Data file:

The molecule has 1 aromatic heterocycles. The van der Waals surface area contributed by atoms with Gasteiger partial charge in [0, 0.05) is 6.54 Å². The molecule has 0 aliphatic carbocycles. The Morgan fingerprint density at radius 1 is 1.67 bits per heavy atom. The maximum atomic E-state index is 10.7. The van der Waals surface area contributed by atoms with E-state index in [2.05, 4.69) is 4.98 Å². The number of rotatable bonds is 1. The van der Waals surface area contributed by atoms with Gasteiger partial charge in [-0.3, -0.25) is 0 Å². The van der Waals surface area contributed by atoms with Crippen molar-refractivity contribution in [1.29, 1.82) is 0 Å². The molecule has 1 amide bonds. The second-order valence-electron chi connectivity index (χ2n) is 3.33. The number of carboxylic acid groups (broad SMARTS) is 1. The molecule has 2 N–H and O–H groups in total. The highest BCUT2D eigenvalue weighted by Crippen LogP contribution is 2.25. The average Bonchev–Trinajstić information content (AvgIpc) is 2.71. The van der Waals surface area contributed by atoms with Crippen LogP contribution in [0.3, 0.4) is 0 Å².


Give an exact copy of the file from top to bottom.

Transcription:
The molecule has 1 aromatic heterocycles. The van der Waals surface area contributed by atoms with Gasteiger partial charge in [0, 0.05) is 6.54 Å². The molecule has 0 aliphatic carbocycles. The Morgan fingerprint density at radius 1 is 1.67 bits per heavy atom. The maximum atomic E-state index is 10.7. The van der Waals surface area contributed by atoms with E-state index in [2.05, 4.69) is 4.98 Å². The number of rotatable bonds is 1. The van der Waals surface area contributed by atoms with Gasteiger partial charge in [-0.3, -0.25) is 0 Å². The van der Waals surface area contributed by atoms with Crippen molar-refractivity contribution in [1.29, 1.82) is 0 Å². The molecule has 1 amide bonds. The second-order valence-electron chi connectivity index (χ2n) is 3.33. The number of carboxylic acid groups (broad SMARTS) is 1. The molecule has 2 N–H and O–H groups in total. The highest BCUT2D eigenvalue weighted by Crippen LogP contribution is 2.25. The average Bonchev–Trinajstić information content (AvgIpc) is 2.71. The van der Waals surface area contributed by atoms with Crippen LogP contribution in [0.3, 0.4) is 0 Å².